New Ham ops, suggestions for combating poor propagation

Discussion in 'Ham Radio Discussions' started by K9KQX, Oct 29, 2019.

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  1. K9KQX

    K9KQX Premium Subscriber QRZ Page

    Well its not to often I start threads around here, but the subject of poor propagation comes up a lot with the low sunspot cycle, and for good reason its not been easy to work DX. Its discouraging to many long time ops, newer radios with scopes give a quick appearance of dead bands, and many don't bother and give up all hope. For the die hards we say call CQ, the band is probably open somewhere. But if no one is on the air, who's a new ham supposed to talk to.

    So in the interest of the new hams just experiencing the solar cycle that it is today, maybe we can share some technical tips on cost effective solutions to giving that new ham a fighting chance of working HF and maybe help out others in the process. The fun part of this hobby is trying things new, so why don't we share some positive experiences.

    For me, one of the things I've been doing of late has been to utilize a magnetic loop antenna I built for receiving, while transmitting at high power on a dipole or inverted L. I find the mag loop does wonders in reducing my background noise on average 3 S units or more allowing weak signals to be heard. I'm lucky that with my rig I have a receive antenna port, but I'm sure a cheap antenna switch could work in a pinch. And if your wondering, during the CQ Worldwide contest, I was working a station in Finland. I could not hear him on my dipole, but I could on the magnetic loop. Much to my amazement he was able to hear me when i transmitted on the dipole. A perfect example of, "you can't work them if you don't hear them". I honestly don't think I can do with out the loop now.

    As for antennas, my go to antenna has been my fan dipole antenna for 40,20, and 10, while I use an inverted L for 160 and 80.

    Anyway I'd like to keep this thread informative to help give others ideas on how to improve there station and not go off on a tangent about sucky band conditions or 200k contest stations. We all know the bands aren't like they used to be, so lets move on from there help out the newbies.
    K0UO and WW2PT like this.
  2. N6PAT

    N6PAT Platinum Subscriber Platinum Subscriber QRZ Page

    Get a Hustler 6BTV vertical and cover all the bands. This is a really good antenna that works without needing a lot of power!

    Check my QRZ page.
    W4NNF, AA9F and WF4W like this.
  3. N0TZU

    N0TZU Platinum Subscriber Platinum Subscriber QRZ Page

    You’ve pretty much answered your question, I think.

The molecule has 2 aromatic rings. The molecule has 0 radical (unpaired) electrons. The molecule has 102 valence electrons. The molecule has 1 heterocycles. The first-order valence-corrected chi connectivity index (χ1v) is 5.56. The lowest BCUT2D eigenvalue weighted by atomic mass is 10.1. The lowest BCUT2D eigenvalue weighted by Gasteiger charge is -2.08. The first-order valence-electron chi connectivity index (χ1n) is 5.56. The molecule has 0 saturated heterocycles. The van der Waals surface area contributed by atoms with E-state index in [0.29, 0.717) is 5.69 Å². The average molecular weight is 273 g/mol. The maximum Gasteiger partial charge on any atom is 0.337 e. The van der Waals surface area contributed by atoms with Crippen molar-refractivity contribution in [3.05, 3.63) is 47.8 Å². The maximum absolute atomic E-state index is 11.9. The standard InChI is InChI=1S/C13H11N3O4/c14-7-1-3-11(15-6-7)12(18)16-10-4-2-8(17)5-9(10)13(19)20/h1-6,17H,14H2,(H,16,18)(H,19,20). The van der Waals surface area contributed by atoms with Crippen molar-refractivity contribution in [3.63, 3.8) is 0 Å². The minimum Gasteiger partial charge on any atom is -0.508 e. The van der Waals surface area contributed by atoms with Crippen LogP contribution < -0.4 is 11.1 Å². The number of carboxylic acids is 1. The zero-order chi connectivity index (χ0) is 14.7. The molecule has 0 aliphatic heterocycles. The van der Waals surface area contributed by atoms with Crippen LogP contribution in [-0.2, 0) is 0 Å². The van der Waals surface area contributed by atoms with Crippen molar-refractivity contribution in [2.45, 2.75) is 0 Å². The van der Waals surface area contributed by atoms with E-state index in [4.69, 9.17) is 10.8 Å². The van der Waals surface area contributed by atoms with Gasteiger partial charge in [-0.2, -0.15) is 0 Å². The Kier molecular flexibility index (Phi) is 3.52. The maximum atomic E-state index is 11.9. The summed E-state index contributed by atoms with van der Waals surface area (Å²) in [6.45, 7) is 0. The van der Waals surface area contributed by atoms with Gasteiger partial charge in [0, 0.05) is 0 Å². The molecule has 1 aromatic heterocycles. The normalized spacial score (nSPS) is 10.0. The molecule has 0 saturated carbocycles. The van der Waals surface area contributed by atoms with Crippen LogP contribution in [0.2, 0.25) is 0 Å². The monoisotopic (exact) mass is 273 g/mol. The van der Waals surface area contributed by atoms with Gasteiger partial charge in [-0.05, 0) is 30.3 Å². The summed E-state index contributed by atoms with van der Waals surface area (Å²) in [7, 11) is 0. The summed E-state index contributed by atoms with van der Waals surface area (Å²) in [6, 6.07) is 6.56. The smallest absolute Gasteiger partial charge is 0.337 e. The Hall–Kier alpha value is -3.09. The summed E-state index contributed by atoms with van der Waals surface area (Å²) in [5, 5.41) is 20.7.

1. Persistence. You can’t find DX if the radio is off.
    2. Use contests as a big DX opportunity. I just did that myself in the CQ WW SSB contest.
    3. Improve SNR with a receiving loop (fairly inexpensive or DIY), or possibly other receive only antennas (BOG, etc.)
    4. Put up the best and highest antenna your circumstances allow.

    I would add

    5. Use a DX cluster to help find contacts.
    6. Use common mode chokes on coax to reduce that avenue of noise pickup.
    7. Find and reduce local sources of noise if at all possible, starting with your own home.
    8. Use narrow bandwidth modes to improve SNR: CW and digital.
    9. Study how propagation works on the various bands and stay aware of daytime/nighttime/gray line paths to your DX so you can operate at a favorable time.
    Last edited: Oct 29, 2019
    NM9L, K0UO, WE4E and 2 others like this.
  4. W6RZ

    W6RZ Premium Subscriber QRZ Page

    NM9L and KK5JY like this.
  5. NN4RH

    NN4RH Premium Subscriber QRZ Page

    There’s more to amateur radio than “working” DX. At least there used to be.

    It is OK to just talk to other hams, even in the USA. At least it used to be.

    This is not the first sunspot cycle minimum there’s ever been. Ham radio has continued just fine through them all. It’s just different, that’s all.
    K6RUV, NM9L, KU4X and 7 others like this.
  6. W4IOA

    W4IOA Ham Member QRZ Page

    And check the all the bands every time you turn on the radio
    I go from the bottom to the top slowly, then down, then up again. I'm constantly surprised what I missed on a pass. I don't look at the band scope or dx spotter.
    Wear head phones and listen.
    Then I yak with whoever wants to.
    I started my haM journey at the bottom of the last cycle, I had a good time and made some good dx contacts.
    N0TZU likes this.
  7. N6PAT

    N6PAT Platinum Subscriber Platinum Subscriber QRZ Page

    Just got VP6R Pitcairn Island on a 160 homebrew mod to the 6BTV with just 100 watts from NY. My 160 meter amp is in the shop so 100 watts is all I have on 160 at the moment because my other amp doesn't have 160.

    Took a while to get him. The first time he didn't RR73.

    Gotta love the Hustler 6BTV.
    AA9F likes this.
  8. KE0EYJ

    KE0EYJ Ham Member QRZ Page

    And get to know VOACAP:

    Personally, I'm more about building antennas than buying. I talk about it all of the time, but a Spiderbeam 12mHD fiberglass pole was one of the best investments I have made.

    There is an app called "Antenna Tool" for free in the Google app store. Use it to build your wire antennas. Spend $35 on a basic 100w+ 1:1 Current balun, use your Spiderbeam pole, and build some monoband dipoles on it, like this.

    That mast will easily fit a 20m vertical dipole, with a few meters off of the ground to spare.
  9. W2AI

    W2AI QRZ Lifetime Member #240 Platinum Subscriber Life Member QRZ Page

    Two words:
    Better antennas
    K0UO and K8AI like this.
  10. K8AI

    K8AI Ham Member QRZ Page

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